This dissertation investigates Gustavo Gutiérrez’s understanding of liberation as a three-dimensional process: 1) economic and political emancipation; 2) creation of a new humanity in a new society of justice; and 3) freedom from sin. The notion of “utopia”? corresponds to the second dimension, and works as the bridge allowing for the relation of faith to political action without confusion or collapse. This dissertation argues that the notion of utopia serves as a central, unifying concept for Gutiérrez’s entire theological project. Chapter 1 examines the stages in the formation of Gutiérrez’s theology. First, Gutiérrez studied in Europe where he was exposed to nouvelle theologie. Second, Gutiérrez returned to Peru and its situation of injustice. Third, Gutierrez incorporated insights from the Second Vatican Council and Populorum Progressio. Fourth, Gutiérrez’s theology was confirmed at the Latin American bishops’ conference held in Medellin, Colombia in 1968.
Chapter 2 analyses utopia as treated in A Theology of Liberation: Gutiérrez’s sources for the notion, what he means by the notion, and how it operates throughout this work. This dissertation argues that utopia’s essential role of mediating between faith and political action, allowing for relation without collapse, is necessary for properly interpreting Gutiérrez’s theology.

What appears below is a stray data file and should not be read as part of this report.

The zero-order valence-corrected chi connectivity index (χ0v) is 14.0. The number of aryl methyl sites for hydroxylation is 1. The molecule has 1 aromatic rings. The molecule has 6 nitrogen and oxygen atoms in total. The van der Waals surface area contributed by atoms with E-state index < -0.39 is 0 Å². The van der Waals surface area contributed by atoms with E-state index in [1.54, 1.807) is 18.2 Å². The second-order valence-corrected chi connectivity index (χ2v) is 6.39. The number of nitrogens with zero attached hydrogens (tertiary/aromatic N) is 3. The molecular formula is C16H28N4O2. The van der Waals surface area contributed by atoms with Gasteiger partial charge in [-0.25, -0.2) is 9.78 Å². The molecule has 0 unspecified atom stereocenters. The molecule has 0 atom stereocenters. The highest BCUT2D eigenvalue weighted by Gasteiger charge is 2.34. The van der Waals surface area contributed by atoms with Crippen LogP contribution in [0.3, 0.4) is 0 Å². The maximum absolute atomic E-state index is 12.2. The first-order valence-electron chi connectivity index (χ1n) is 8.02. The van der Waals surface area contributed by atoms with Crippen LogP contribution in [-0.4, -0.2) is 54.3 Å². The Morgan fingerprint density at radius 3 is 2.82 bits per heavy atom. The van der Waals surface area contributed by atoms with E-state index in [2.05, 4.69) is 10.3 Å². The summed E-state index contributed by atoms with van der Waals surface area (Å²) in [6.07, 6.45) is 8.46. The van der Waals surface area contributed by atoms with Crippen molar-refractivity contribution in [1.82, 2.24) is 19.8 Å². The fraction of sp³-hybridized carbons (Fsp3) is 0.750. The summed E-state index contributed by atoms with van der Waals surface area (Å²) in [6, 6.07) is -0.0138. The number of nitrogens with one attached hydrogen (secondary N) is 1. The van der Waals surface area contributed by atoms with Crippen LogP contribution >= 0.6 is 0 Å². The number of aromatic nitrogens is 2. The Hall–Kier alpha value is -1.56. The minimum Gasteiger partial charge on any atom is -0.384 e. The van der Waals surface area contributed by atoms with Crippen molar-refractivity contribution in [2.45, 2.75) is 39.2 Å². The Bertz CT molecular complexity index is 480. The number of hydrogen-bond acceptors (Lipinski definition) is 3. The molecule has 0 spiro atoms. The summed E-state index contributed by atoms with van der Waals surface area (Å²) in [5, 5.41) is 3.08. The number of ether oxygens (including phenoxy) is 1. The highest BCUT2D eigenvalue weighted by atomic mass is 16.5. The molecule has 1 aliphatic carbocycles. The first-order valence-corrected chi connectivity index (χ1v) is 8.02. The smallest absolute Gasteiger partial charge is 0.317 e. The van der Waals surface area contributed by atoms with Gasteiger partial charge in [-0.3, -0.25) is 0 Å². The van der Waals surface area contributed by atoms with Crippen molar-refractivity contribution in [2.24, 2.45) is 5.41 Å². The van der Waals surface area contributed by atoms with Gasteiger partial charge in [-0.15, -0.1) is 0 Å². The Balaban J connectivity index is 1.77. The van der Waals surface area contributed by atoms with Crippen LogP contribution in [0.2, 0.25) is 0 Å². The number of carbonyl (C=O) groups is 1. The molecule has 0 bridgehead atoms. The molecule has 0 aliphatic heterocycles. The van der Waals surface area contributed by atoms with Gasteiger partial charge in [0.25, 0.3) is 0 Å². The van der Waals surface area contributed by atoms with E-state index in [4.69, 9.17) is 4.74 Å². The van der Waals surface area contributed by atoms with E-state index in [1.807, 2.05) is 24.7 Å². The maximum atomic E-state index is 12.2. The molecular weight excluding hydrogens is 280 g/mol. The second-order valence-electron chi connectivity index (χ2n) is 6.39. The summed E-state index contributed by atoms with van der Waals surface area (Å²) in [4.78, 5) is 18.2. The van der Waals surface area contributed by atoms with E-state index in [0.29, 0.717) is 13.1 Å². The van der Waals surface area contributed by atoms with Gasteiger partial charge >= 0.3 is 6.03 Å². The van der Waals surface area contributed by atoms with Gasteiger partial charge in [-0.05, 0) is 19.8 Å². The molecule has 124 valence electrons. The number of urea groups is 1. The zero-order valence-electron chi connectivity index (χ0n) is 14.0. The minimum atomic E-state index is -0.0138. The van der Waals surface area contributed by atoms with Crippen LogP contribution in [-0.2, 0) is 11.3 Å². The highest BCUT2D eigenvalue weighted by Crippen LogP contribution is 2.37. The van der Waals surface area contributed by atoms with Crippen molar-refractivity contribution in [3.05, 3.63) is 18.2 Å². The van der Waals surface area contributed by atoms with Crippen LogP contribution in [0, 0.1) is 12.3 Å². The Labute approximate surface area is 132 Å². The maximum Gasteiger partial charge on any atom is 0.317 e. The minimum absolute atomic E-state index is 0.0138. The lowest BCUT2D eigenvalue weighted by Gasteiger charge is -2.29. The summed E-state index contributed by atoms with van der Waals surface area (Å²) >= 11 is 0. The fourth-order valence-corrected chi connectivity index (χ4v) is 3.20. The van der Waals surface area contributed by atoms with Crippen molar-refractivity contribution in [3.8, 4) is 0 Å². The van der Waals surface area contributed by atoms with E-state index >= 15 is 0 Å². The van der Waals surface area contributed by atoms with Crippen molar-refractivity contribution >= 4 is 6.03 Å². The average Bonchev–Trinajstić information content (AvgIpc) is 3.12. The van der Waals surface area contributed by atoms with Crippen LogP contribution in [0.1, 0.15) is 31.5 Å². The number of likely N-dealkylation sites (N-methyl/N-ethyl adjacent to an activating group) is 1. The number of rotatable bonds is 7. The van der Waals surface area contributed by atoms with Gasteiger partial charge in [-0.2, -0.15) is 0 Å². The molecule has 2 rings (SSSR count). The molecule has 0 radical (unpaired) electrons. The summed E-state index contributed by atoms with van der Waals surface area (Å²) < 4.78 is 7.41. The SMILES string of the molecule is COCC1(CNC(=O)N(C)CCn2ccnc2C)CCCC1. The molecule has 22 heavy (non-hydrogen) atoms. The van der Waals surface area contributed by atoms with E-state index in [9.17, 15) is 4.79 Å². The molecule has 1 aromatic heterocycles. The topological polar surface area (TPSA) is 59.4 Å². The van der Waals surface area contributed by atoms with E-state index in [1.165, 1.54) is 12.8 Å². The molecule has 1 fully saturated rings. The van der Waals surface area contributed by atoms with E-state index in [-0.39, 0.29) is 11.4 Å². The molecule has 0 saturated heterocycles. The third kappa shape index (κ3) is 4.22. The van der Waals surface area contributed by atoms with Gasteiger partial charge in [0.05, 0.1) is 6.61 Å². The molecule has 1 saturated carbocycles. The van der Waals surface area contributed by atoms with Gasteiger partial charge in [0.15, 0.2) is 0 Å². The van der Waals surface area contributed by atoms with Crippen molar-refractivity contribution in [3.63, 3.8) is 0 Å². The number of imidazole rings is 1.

Chapter 3 investigates how utopia functions throughout Gutiérrez’s subsequent works. Without explicitly treating of utopia, Gutierrez continues to structure his argument around utopia’s mediating role as he discusses topics like spirituality, theology, and the Trinity. Chapter 4 investigates critics of Guti?rrez: Cardinal Ratzinger, (Pope Benedict XVI), and “Radical Orthodoxy’s” Daniel Bell. Ratzinger argues that Gutiérrez’s use of utopia results in a collapse of faith into politics. Bell argues that Gutiérrez’s theology keeps these poles mutually exclusive. This dissertation argues that a proper understanding of Gutiérrez’s use of utopia invalidates these criticisms.
Chapter 5 examines the theology of the Philippines’ Second Plenary Council. The council’s appropriation of liberation theology’s insights fail to adequately relate faith and political action because of a lack of understanding of utopia’s mediating role within Gutiérrez’s three dimensions of liberation. This discussion of the council’s theology confirms the importance of utopia as an essential concept in a theology of liberation.